Proposed Lone Star Coastal National Recreation Area
The Lone Star Coastal National Recreation Area: Economic Prosperity, Recreation and Flood Mitigation Based on Natural Assets
The Lone Star Coastal National Recreation Area (LSCNRA) is a creative idea to realize the economic potential of the fabulous natural and historic resources of the upper Texas Coast. The LSCNRA, conceived as part of an integrated, long-term flood mitigation system, focuses on the low-lying tidal and brackish marshlands and the surrounding upland areas. The concept emerged from work funded by The Houston Endowment and conducted by the SSPEED Center at Rice University in association with the Green Think Tank of Houston Wilderness. While providing flood protection benefits, the LSCNRA would also help realize the significant potential economic value these lands have for geotourism--bird-watching, kayaking, history trails, and hiking, and more traditional uses such as fishing and hunting. The LSCNRA is compatible with, and even complimentary to, structural surge flood solutions.
What is a National Recreation Area?
National Recreation Areas are designated by Congress as land and water with outdoor recreation potential of national significance. Most emphasize water-based recreation and range in size, contiguity, land ownership structure, governing institutions and functional purposes. Some are stand-alone units, while others comprise a cluster of noncontiguous lands and structures. Recognition as a National Recreation Area would place the upper Texas coast alongside the Boston Harbor and the Golden Gate National Recreation Areas as nationally acclaimed tourism and recreation destinations.
What does the upper Texas Coast have to offer?
- The initial study area for a LSCNRA covers about 700,000 acres of tidal marshland and adjacent brackish wetlands and coastal prairie along with more than 350,000 acres of bay and estuarine area.
- The upper Texas coastal region has the benefit of being highly accessible with recreational opportunities of this area as impressive as they are varied. These opportunities include:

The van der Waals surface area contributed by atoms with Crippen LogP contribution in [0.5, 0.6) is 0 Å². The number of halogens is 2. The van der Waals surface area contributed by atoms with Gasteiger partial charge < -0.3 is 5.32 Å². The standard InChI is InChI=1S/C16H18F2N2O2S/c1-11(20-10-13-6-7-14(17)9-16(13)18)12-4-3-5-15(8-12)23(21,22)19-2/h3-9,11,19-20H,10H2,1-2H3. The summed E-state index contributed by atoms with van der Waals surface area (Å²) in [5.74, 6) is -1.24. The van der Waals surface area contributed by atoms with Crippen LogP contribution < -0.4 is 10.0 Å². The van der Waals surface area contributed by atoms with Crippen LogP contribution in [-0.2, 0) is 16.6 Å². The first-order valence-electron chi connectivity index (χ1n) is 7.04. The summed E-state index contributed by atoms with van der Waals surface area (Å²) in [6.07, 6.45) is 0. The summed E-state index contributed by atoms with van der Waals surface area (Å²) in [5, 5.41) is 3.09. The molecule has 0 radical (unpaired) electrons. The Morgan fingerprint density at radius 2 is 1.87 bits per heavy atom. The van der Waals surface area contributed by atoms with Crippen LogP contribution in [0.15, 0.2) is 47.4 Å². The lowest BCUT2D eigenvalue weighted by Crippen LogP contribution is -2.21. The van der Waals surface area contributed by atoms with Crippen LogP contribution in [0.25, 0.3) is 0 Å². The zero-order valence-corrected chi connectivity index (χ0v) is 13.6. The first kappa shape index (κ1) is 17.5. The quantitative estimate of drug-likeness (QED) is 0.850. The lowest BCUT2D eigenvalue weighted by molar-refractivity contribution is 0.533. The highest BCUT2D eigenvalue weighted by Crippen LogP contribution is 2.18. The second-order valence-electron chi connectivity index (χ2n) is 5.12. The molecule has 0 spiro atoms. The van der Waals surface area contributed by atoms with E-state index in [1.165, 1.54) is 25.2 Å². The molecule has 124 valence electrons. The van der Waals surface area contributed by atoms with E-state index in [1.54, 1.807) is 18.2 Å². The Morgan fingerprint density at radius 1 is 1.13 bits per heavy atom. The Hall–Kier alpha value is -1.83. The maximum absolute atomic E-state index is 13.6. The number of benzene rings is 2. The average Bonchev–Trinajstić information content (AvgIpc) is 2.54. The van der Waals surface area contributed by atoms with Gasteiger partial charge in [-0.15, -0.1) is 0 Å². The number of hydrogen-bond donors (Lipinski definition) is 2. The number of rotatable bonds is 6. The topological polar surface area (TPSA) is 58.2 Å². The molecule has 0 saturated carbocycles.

- World-class bird-watching on High Island and Bolivar Flats along with the East End Lagoon, San Luis Pass on Galveston Island, the rookeries of Drum Bay and coastal and forested habitats of Freeport and the San Bernard area.
- Fishing and crabbing in Galveston Bay and associated bodies of water.
- Seasonal hunting within the wildlife refuges and management areas and on private property.
- Kayaking on the backside of the Bolivar Peninsula, the marsh lakes of the mainland of Chambers, Galveston, and Brazoria Counties and the oyster reefs and sea grass flats of Christmas Bay.
- Bicycle trails in Galveston and Surfside.
- Cultural, architectural, military and maritime historical landmarks of both Texas and the United States.
What are the benefits of National Recreation Area Designation?
- A National Recreation Area designation would serve to drive economic development by packaging and promoting year-around tourism and outdoor recreation, while protecting the ecological services that support the region’s bountiful estuaries and rookeries, and the low-lying lands that help to mitigate storm surge during large hurricanes. By its 10th year of operation, the Lone Star Coastal National Recreation Area is estimated to:
- Attract 1.5 million visitors and support $192 million in local sales, more than 4 times the current level;
- Sustain 11% more jobs in the regional tourism industry.
- At seven similar national sites similar to the proposed LSCNRA, visitation grew an average of 565% in the first ten years of operation.
National Recreation Area Partnership Structure
The LSCNRA is proposed as a partnership in which local, state, and federal governments along with non-governmental organizations and private property owners voluntarily choose to participate. The partnership blends local priorities with National Park Service opportunities.
- A charter for the LSCNRA, developed by those interested in participating, would be tailored to local preferences, needs and circumstances.
- Landowners within the area could elect to participate, depending upon their needs and desires. All decisions to participate would be voluntary.
- If individual landowners choose not to opt in to the LSCNRA, they would not be subject to guidelines or management criteria that might be adopted under the charter now or in the future.
- The Park Service brings funding and staffing to the table, contributing its expertise in areas such as education, science, visitor services, and planning.
- A general management plan developed by the partnership guides national recreation area operation and helps coordinate participating agency activities. The general management plan does not override partners’ decision-making authorities.